William Shakespeare’s Julius Caesar (not an affiliate link) fascinated me to no end. Everybody knows the story of how Caesar died and what the Ides of March is, but I had no idea Caesar dies in the middle of the book.
Julius Caesar by William Shakespeare
I wondered, “What is in the rest of the book?” It turns out, plenty. Shakespeare is brilliant, as always, to pace the story in such a way that the climax happens in the middle of the book. Then, he can clearly show the outcome and all the consequences of the conspirators’ actions. Continue reading
Caesar the Hero or Chapter 35 was sad. Really, really sad. It was tough to introduce the kids to the way Julius Caesar died. Again, I question the generosity of violent details in this history curriculum for first graders. I understand that they made it usable by children in grades 1-6, but it really was geared to first graders in the first place.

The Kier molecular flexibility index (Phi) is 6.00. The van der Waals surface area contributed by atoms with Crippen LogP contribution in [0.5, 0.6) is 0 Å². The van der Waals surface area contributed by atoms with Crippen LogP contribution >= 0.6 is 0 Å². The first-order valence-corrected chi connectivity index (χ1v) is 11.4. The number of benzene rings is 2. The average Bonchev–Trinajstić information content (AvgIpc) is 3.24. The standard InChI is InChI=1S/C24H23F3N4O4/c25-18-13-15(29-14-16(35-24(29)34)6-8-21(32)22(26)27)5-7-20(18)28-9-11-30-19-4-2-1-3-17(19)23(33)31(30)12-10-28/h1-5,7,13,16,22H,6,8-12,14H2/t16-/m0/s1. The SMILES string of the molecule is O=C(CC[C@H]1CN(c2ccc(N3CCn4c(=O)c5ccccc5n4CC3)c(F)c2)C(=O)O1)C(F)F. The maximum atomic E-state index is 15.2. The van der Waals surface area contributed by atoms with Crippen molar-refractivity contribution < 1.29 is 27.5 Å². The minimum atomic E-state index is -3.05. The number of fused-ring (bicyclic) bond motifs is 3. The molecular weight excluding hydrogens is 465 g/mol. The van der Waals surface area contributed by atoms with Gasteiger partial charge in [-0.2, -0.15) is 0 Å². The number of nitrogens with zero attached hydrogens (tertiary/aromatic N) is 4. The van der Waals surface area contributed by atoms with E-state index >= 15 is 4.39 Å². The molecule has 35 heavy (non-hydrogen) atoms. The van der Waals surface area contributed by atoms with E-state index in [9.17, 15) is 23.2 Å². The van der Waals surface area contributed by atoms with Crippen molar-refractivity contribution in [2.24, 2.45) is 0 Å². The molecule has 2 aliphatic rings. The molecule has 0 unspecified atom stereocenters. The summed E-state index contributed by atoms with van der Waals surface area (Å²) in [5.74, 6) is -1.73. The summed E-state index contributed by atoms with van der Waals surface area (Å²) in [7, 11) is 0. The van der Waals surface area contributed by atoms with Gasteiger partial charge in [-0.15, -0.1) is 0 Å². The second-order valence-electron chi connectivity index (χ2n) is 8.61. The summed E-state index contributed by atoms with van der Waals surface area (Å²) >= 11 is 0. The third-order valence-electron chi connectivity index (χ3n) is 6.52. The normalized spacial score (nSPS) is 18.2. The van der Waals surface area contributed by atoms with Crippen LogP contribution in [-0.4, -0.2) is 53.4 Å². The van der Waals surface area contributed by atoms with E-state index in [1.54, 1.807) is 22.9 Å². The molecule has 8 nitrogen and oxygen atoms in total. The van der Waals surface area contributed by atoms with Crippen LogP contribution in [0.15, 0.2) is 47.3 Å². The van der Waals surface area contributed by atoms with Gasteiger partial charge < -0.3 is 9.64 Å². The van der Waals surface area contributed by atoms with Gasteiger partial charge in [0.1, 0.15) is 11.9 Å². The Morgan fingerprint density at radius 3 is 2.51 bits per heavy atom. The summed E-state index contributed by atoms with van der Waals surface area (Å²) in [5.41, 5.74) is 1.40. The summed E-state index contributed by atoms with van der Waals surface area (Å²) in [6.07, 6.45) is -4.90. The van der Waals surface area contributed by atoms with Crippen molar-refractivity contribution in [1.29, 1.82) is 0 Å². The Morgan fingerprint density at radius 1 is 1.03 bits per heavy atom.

Our Caesar with his flag
My librarian actually posted a note on some of the ILL titles she ordered for me. She wanted to make sure I reviewed these titles, because she deemed them appropriate for high school or, at the very least, for somebody in middle school. I told her that I previewed everything anyway and I thanked her for her concern. Continue reading
Chapter 34 took us back to my favorite ancient civilization – Rome. The story of Julius Caesar touched us all in a profound way. They were amazed by his ambition and life.
My JC wearing a leaf crown and a shirt declaring, “I will.” A coincidence, but a fitting one.
This is why I love homeschooling so much. I had fun in school growing up. Learning to me is a pleasure and a lot of fun. When I teach my children, I re-live those moments of my childhood when I had fun learning. On the other hand, when I learn new things in order to present them to my children, it’s fun also, because I love to study and find out new things. Continue reading